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A 29 Mainland Chinese cohort of patients with Phelan–McDermid syndrome: genotype–phenotype correlations and the role of SHANK3 haploinsufficiency in the important phenotypes

Abstract

Background

Phelan–McDermid syndrome (PMS) or 22q13 deletion syndrome is a rare developmental disorder characterized by hypotonia, developmental delay (DD), intellectual disability (ID), autism spectrum disorder (ASD) and dysmorphic features. Most cases are caused by 22q13 deletions encompassing many genes including SHANK3. Phenotype comparisons between patients with SHANK3 mutations (or deletions only disrupt SHANK3) and 22q13 deletions encompassing more than SHANK3 gene are lacking.

Methods

A total of 29 Mainland China patients were clinically and genetically evaluated. Data were obtained from medical record review and a standardized medical history questionnaire, and dysmorphology evaluation was conducted via photographic evaluation. We analyzed 22q13 deletions and SHANK3 small mutations and performed genotype–phenotype analysis to determine whether neurological features and other important clinical features are responsible for haploinsufficiency of SHANK3.

Results

Nineteen patients with 22q13.3 deletions ranging in size from 34 kb to 8.7 Mb, one patient with terminal deletions and duplications, and nine patients with SHANK3 mutations were included. All mutations would cause loss-of function effect and six novel heterozygous variants, c.3838_3839insGG, c.3088delC, c.3526G > T, c.3372dupC, c.3120delC and c.3942delC, were firstly reported. Besides, we demonstrated speech delay (100%), DD/ID (88%), ASD (80%), hypotonia (83%) and hyperactivity (83%) were prominent clinical features. Finally, 100% of cases with monogenic SHANK3 deletion had hypotonia and there was no significant difference between loss of SHANK3 alone and deletions encompassing more than SHANK3 gene in the prevalence of hypotonia, DD/ID, ASD, increased pain tolerance, gait abnormalities, impulsiveness, repetitive behaviors, regression and nonstop crying which were high in loss of SHANK3 alone group.

Conclusions

This is the first work describing a cohort of Mainland China patients broaden the clinical and molecular spectrum of PMS. Our findings support the effect of 22q13 deletions and SHANK3 point mutations on language impairment and several clinical manifestations, such as DD/ID. We also demonstrated SHANK3 haploinsufficiency was a major contributor to the neurological phenotypes of PMS and also responsible for other important phenotypes such as hypotonia, increased pain tolerance, impulsiveness, repetitive behaviors, regression and nonstop crying.

Introduction

Phelan–McDermid syndrome (PMS, OMIM 606232), also called 22q13 deletion syndrome is a rare developmental disorder with diverse clinical features [1,2,3,4]. Given the heterogeneity of genetic etiology, patients diagnosed as PMS usually comorbid with multi disorders, such as neural system related disorders (severely delayed speech, DD/ID, ASD, and seizures, et al.), recurring upper respiratory tract infections, gastroesophageal reflux, and minor dysmorphic features (dysplastic ears, bulbous nose, and long eyelashes, et al.) [5, 6].

PMS is caused by deletions ranging from hundreds of kilobases (kb) to over nine megabases (Mb) in size in the 22q13 region [7]. Chromosomal abnormalities include simple terminal deletions, interstitial deletions, translocations and ring chromosomes. Almost all individuals identified to date involve SHANK3, mapping to the distal end of 22q13.33 [1, 8,9,10,11]. SHANK3 encodes a scaffolding protein enriched in the postsynaptic density of glutamatergic synapses and play a critical role in synaptic function and dendrite formation [12, 13]. Deletions or point mutations in SHANK3 have been identified in patients ascertained for ASD at a rate of about 2% [14], intellectual disability (ID) at a rate of about 2% [15], and schizophrenia at a rate of 0.6–2.16% [16, 17].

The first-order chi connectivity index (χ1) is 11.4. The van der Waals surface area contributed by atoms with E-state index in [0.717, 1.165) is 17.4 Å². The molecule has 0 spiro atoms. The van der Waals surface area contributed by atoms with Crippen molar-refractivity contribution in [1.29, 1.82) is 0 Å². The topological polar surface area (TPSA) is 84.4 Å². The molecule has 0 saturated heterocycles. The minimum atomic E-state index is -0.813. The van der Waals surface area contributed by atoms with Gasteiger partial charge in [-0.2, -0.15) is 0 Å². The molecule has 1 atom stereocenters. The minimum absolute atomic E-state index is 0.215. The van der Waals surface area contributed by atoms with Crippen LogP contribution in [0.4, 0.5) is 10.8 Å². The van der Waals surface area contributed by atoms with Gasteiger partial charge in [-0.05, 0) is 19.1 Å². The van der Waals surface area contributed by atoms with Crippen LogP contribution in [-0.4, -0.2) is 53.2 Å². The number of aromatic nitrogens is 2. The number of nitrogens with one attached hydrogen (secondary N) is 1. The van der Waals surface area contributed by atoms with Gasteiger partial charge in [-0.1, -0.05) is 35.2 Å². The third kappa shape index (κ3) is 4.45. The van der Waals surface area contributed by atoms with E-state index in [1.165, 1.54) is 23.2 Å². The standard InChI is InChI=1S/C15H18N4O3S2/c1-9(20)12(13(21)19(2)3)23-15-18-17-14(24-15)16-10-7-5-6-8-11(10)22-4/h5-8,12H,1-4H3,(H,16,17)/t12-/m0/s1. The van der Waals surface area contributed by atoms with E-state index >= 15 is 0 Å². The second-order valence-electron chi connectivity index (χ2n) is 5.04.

Currently, the hypothesis is that SHANK3 haploinsufficiency is responsible for major neurological features of PMS [8, 18, 19]. Wilson and colleagues detected few correlations between the deletion size and the most neurological features. They have also reported correlations between deletion size and other important phenotypes including hypotonia, head circumference, recurrent ear infections, pointed chin, and dental anomalies [19]. In addition, genotype–phenotype correlation analyses suggest that the size of deletion is a predictor of phenotypic severity. Specifically, developmental delay [19,20,21], hypotonia [19,20,21], dysmorphic features [5, 21, 22], language status [22, 23], social communication deficits related to ASD [5, 22], renal abnormalities [5, 22], lymphedema [5, 22], seizures [5] show a higher incidence or increased severity with larger deletions. However, genotype–phenotype correlation analyses have largely focused on patients with 22q13 deletions, only two reports on PMS have contained a few patients carrying SHANK3 mutations or deletions only disrupt SHANK3 [5, 22]. Silvia De Rubeis and colleagues compared clinical features in individuals with SHANK3 mutations to 22q13 deletions including SHANK3 from the literature. However, they did not analyze genotype–phenotype correlations. The lack of genotype–phenotype correlations between patients with SHANK3 mutations (or deletions only disrupt SHANK3) and patients with deletions encompassing more than SHANK3 gene have hindered the exploration of SHANK3 deficiency in the important phenotypes in PMS.